*Throughout the article, reference is made to 'he' or 'she' when talking about a person who is bipolar. It can be either, and using one term or the other is merely for the sake of convenience. These suggestions are meant for anyone, male or female, who is suffering from bipolar and his (or her) family and friends.

Both partners in a bipolar marriage need to remember that what may feel like a relationship problem that can only be solved by a divorce often actually has nothing to do with the marriage, but is tied to the bipolar itself.

When your bipolar spouse cries, 'Divorce!' remain calm and remind yourself that the underlying problem isn't necessarily you or the marriage. However, there are times when being away from each other may be just the safety valve you need.

Some married couples have discovered that when a bipolar spouse is going through a particularly rough patch with mood swings that evidence themselves through aggressiveness and anger or hostility, it can actually help to temporarily separate.

One couple reports that they have an agreement that she will spend two weeks at home focusing intensely on herself and working with her therapist to get back on track. Being at the house without her husband there as a target prevents confrontations that could turn into blow-ups and allows her to focus all of her resources on getting her episode under control.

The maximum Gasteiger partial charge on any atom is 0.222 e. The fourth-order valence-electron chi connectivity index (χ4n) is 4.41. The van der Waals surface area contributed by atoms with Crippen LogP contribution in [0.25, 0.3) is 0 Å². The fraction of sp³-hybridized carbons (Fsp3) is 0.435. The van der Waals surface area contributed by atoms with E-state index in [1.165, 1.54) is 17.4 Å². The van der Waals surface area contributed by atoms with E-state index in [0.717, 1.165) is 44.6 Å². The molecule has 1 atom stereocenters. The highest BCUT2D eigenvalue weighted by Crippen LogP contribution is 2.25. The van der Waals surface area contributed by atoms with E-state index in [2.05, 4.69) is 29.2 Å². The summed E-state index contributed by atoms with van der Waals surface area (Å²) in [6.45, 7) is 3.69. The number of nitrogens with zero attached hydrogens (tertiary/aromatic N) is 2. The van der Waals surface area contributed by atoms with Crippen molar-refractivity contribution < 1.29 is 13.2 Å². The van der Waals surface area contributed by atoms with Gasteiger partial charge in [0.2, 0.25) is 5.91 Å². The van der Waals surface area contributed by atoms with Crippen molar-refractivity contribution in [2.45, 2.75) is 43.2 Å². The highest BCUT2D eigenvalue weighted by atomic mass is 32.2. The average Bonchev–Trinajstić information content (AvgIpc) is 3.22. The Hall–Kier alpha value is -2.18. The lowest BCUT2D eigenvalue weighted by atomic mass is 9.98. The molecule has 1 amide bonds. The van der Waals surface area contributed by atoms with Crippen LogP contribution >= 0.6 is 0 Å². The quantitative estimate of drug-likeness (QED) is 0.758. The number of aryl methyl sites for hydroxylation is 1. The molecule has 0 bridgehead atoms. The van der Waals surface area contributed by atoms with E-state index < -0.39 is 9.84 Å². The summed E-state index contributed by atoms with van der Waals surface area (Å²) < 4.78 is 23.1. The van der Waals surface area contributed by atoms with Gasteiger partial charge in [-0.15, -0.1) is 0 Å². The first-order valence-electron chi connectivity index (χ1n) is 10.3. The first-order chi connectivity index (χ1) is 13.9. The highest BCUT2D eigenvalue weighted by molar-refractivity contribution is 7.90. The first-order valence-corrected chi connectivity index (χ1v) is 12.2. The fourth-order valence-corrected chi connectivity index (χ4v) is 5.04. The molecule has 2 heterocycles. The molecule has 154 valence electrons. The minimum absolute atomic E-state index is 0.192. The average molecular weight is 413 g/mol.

For his part, the husband reports that he has found that a few weeks spent at his brother's house gives him the opportunity to 'decompress' from the constant pressure of a bipolar marriage. He is able to step back and gain some perspective and recall the many reasons he loves his wife.

When the most critical phase of his wife's episode has passed, the two get together and are able to discuss things with a greater sense of compassion and a renewed commitment to their marriage. They both report that they are centered and have moved past the 'accusing' stage and are able to focus on the real problems they may be having rather than trying to simply hurl accusations and shove each other away.

This may not work for every couple, but it's certainly an option to consider for couples who bounce the 'divorce' ball back and forth too often.

Remember, in all relationships there is an ebb and flow, much like the tide. There will be times when you and your husband or wife will want to be very close to each other.

But when your spouse is bipolar, there are more likely to be times when he or she will need some space and time to come to grips with her own internal turmoil. It's a place you can't go with her, and needing to travel that road alone doesn't mean she loves you any less. In fact, she may return with her love for you made even stronger because you were able to understand and wait patiently.